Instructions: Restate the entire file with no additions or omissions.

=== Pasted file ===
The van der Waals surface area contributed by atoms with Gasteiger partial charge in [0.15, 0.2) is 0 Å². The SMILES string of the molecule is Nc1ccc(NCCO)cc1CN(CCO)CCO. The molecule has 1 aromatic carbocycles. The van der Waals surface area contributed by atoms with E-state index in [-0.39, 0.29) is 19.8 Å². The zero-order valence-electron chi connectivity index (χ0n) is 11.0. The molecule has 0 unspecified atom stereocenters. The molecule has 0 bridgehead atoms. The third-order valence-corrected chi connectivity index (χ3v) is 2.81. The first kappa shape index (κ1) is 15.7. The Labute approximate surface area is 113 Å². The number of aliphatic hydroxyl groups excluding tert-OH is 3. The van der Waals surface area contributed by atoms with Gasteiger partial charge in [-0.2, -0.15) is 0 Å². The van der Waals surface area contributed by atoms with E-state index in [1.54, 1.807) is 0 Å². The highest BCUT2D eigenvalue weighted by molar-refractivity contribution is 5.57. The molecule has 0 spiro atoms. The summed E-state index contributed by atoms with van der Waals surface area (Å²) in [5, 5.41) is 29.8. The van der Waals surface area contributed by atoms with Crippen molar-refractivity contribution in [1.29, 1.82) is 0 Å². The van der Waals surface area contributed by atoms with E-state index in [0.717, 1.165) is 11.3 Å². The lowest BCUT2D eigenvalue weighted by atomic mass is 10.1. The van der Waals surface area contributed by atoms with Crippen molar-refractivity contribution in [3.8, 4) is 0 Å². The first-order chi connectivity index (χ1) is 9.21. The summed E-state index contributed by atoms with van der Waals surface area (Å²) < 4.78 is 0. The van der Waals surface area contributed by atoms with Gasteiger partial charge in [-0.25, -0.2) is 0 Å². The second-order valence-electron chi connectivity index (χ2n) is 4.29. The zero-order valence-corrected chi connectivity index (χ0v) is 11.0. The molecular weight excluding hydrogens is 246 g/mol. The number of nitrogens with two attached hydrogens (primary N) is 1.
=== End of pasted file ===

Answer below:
The van der Waals surface area contributed by atoms with Gasteiger partial charge in [0.15, 0.2) is 0 Å². The SMILES string of the molecule is Nc1ccc(NCCO)cc1CN(CCO)CCO. The molecule has 1 aromatic carbocycles. The van der Waals surface area contributed by atoms with E-state index in [-0.39, 0.29) is 19.8 Å². The zero-order valence-electron chi connectivity index (χ0n) is 11.0. The molecule has 0 unspecified atom stereocenters. The molecule has 0 bridgehead atoms. The third-order valence-corrected chi connectivity index (χ3v) is 2.81. The first kappa shape index (κ1) is 15.7. The Labute approximate surface area is 113 Å². The number of aliphatic hydroxyl groups excluding tert-OH is 3. The van der Waals surface area contributed by atoms with Gasteiger partial charge in [-0.2, -0.15) is 0 Å². The van der Waals surface area contributed by atoms with E-state index in [1.54, 1.807) is 0 Å². The highest BCUT2D eigenvalue weighted by molar-refractivity contribution is 5.57. The molecule has 0 spiro atoms. The summed E-state index contributed by atoms with van der Waals surface area (Å²) in [5, 5.41) is 29.8. The van der Waals surface area contributed by atoms with Crippen molar-refractivity contribution in [1.29, 1.82) is 0 Å². The van der Waals surface area contributed by atoms with E-state index in [0.717, 1.165) is 11.3 Å². The lowest BCUT2D eigenvalue weighted by atomic mass is 10.1. The van der Waals surface area contributed by atoms with Crippen molar-refractivity contribution in [3.8, 4) is 0 Å². The first-order chi connectivity index (χ1) is 9.21. The summed E-state index contributed by atoms with van der Waals surface area (Å²) < 4.78 is 0. The van der Waals surface area contributed by atoms with Gasteiger partial charge in [-0.25, -0.2) is 0 Å². The second-order valence-electron chi connectivity index (χ2n) is 4.29. The zero-order valence-corrected chi connectivity index (χ0v) is 11.0. The molecular weight excluding hydrogens is 246 g/mol. The number of nitrogens with two attached hydrogens (primary N) is 1.